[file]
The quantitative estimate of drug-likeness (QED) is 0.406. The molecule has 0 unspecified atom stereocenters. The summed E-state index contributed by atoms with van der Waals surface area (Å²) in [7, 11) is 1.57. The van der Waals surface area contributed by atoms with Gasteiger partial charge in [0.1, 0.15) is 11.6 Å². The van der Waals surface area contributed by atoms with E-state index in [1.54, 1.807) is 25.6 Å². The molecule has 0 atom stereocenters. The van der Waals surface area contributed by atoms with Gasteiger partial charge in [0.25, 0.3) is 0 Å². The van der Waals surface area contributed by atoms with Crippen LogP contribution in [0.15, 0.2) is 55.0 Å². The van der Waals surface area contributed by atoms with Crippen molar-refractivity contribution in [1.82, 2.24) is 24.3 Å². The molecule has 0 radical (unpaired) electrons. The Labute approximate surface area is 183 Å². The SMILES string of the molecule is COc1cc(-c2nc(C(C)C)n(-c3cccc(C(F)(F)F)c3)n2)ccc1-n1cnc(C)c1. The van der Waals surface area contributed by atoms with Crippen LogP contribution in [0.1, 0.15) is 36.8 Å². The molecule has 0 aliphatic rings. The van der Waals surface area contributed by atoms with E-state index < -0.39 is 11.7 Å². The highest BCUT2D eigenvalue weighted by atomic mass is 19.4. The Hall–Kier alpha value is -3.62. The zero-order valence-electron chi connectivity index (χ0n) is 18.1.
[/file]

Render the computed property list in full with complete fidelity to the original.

The quantitative estimate of drug-likeness (QED) is 0.406. The molecule has 0 unspecified atom stereocenters. The summed E-state index contributed by atoms with van der Waals surface area (Å²) in [7, 11) is 1.57. The van der Waals surface area contributed by atoms with Gasteiger partial charge in [0.1, 0.15) is 11.6 Å². The van der Waals surface area contributed by atoms with E-state index in [1.54, 1.807) is 25.6 Å². The molecule has 0 atom stereocenters. The van der Waals surface area contributed by atoms with Gasteiger partial charge in [0.25, 0.3) is 0 Å². The van der Waals surface area contributed by atoms with Crippen LogP contribution in [0.15, 0.2) is 55.0 Å². The van der Waals surface area contributed by atoms with Crippen molar-refractivity contribution in [1.82, 2.24) is 24.3 Å². The molecule has 0 radical (unpaired) electrons. The Labute approximate surface area is 183 Å². The SMILES string of the molecule is COc1cc(-c2nc(C(C)C)n(-c3cccc(C(F)(F)F)c3)n2)ccc1-n1cnc(C)c1. The van der Waals surface area contributed by atoms with Crippen LogP contribution in [0.1, 0.15) is 36.8 Å². The molecule has 0 aliphatic rings. The van der Waals surface area contributed by atoms with E-state index < -0.39 is 11.7 Å². The highest BCUT2D eigenvalue weighted by atomic mass is 19.4. The Hall–Kier alpha value is -3.62. The zero-order valence-electron chi connectivity index (χ0n) is 18.1.